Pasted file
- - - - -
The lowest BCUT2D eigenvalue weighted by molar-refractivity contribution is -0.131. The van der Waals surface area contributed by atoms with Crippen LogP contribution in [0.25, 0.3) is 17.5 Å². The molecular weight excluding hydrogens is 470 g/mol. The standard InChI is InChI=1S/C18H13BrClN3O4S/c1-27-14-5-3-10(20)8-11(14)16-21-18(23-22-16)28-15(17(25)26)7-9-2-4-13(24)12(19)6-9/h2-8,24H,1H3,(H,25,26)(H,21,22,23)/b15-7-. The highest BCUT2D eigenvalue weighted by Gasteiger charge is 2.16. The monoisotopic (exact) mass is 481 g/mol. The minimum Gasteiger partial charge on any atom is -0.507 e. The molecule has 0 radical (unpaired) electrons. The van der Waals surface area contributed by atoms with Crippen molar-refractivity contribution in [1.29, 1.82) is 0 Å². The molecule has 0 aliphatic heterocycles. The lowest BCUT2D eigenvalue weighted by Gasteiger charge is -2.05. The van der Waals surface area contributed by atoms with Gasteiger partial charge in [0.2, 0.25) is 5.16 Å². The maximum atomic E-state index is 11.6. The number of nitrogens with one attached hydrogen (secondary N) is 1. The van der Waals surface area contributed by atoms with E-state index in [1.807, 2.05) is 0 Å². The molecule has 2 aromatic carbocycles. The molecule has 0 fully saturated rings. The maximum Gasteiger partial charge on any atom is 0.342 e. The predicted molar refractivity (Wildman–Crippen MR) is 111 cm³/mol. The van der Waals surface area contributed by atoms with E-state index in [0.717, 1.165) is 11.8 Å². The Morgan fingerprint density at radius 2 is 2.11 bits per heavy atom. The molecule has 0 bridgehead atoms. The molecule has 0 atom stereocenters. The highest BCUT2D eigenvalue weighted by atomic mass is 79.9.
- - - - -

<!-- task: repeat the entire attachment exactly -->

The lowest BCUT2D eigenvalue weighted by molar-refractivity contribution is -0.131. The van der Waals surface area contributed by atoms with Crippen LogP contribution in [0.25, 0.3) is 17.5 Å². The molecular weight excluding hydrogens is 470 g/mol. The standard InChI is InChI=1S/C18H13BrClN3O4S/c1-27-14-5-3-10(20)8-11(14)16-21-18(23-22-16)28-15(17(25)26)7-9-2-4-13(24)12(19)6-9/h2-8,24H,1H3,(H,25,26)(H,21,22,23)/b15-7-. The highest BCUT2D eigenvalue weighted by Gasteiger charge is 2.16. The monoisotopic (exact) mass is 481 g/mol. The minimum Gasteiger partial charge on any atom is -0.507 e. The molecule has 0 radical (unpaired) electrons. The van der Waals surface area contributed by atoms with Crippen molar-refractivity contribution in [1.29, 1.82) is 0 Å². The molecule has 0 aliphatic heterocycles. The lowest BCUT2D eigenvalue weighted by Gasteiger charge is -2.05. The van der Waals surface area contributed by atoms with Gasteiger partial charge in [0.2, 0.25) is 5.16 Å². The maximum atomic E-state index is 11.6. The number of nitrogens with one attached hydrogen (secondary N) is 1. The van der Waals surface area contributed by atoms with E-state index in [1.807, 2.05) is 0 Å². The molecule has 2 aromatic carbocycles. The molecule has 0 fully saturated rings. The maximum Gasteiger partial charge on any atom is 0.342 e. The predicted molar refractivity (Wildman–Crippen MR) is 111 cm³/mol. The van der Waals surface area contributed by atoms with E-state index in [0.717, 1.165) is 11.8 Å². The Morgan fingerprint density at radius 2 is 2.11 bits per heavy atom. The molecule has 0 bridgehead atoms. The molecule has 0 atom stereocenters. The highest BCUT2D eigenvalue weighted by atomic mass is 79.9.